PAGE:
Visual Yoga Blog: The Happy Dead Baby Bug Pose.

Via on Mar 14, 2013

You know how there are two types of people in the world… the glass-is-half-full people, and the glass-is-half-empty people?

Well, in yoga there are two types of people too: those who call this position “happy baby pose”…

RockingBaby001-www.RicardoDasNeves.com

… and those who call it “dead bug pose.”

To satisfy both crowds, I’ll call my variation… Happy Dead Baby Bug Pose.

In this variation we rock side to side gently and then target the upper back for release. It goes like this:

1. Lie on your back, bend the knees, grab the edges of your feet and lift your shins to vertical, just like in the illustration. If you can’t reach your feet with your hands, grab your ankles, your shins, or use a belt around your feet and hold the belt. However you approach it, your shins should stay vertical and your head should stay comfortably on the floor.

 

RockingBaby002-www.RicardoDasNeves.com

 

2. Holding on loosely, begin rocking slowly, gently, side-to-side. Close your eyes and let the soothing rocking motion relax your back, your hips, your hamstrings, and your shoulders.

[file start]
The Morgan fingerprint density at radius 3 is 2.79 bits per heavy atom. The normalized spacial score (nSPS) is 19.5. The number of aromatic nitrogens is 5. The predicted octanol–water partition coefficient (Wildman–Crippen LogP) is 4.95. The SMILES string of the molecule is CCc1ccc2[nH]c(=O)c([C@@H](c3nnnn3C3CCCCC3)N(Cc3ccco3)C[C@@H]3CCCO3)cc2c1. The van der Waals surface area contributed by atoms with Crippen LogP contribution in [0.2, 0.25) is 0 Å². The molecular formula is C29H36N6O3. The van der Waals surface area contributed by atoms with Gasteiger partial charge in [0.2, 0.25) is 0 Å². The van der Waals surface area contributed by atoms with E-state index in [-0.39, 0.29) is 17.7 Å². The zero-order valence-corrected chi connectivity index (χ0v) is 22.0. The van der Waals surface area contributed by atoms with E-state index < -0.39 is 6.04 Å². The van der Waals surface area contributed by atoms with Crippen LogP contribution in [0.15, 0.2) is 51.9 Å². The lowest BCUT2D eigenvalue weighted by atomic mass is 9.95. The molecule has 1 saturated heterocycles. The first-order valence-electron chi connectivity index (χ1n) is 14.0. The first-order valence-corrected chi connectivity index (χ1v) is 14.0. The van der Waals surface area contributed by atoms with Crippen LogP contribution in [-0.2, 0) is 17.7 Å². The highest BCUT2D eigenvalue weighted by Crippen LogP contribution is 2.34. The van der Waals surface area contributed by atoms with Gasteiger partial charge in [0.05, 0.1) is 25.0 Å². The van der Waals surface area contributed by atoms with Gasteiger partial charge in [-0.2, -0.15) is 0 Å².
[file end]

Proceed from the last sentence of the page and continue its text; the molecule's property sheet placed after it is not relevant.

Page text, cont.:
RockingBaby003-www.RicardoDasNeves.com

3. You could stay with the above two steps and go no further, or alternatively you could go on to the final variation on this pose: instead of keeping your knees bent, see if you can straighten them out a bit, letting the feet drift back over your shoulders as illustrated. This will shift where you are rocking from your mid-back to your upper back, therefore targeting the upper back for release. Stay with the S-L-O-W rocking motion for about a minute, of for however long this feels good to you.

RockingBaby004-www.RicardoDasNeves.com

Benefits: A fantastic, easy way to release upper-back and shoulder tension as well as open up your hip joints.

Avoid if: Your back hurts anytime during this sequence. If that’s the case, you might want to skip the rocking motion and find a gentler back release.

Final thoughts: This pose is a good predecessor for shavasana. Judging by the resonant breathing in the last minutes in some of my classes, it appears that “shavasana” is Sanskrit for “slumber party.”

 

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Ed: Kate Bartolotta

 

About Ricardo das Neves

Ricardo das Neves is the author of Unenlightened: Confessions of an Irreverent Yoga Teacher, is occasionally known to tweet (@spirithumor) and is committed to keeping a minimum 35% wit content on his website. When he’s not trying to be funny, he acts very serious teaching yoga classes in and around Seattle. Want to receive humorously-described, illustrated yoga poses in your inbox? Click here. Connect with him on Google+

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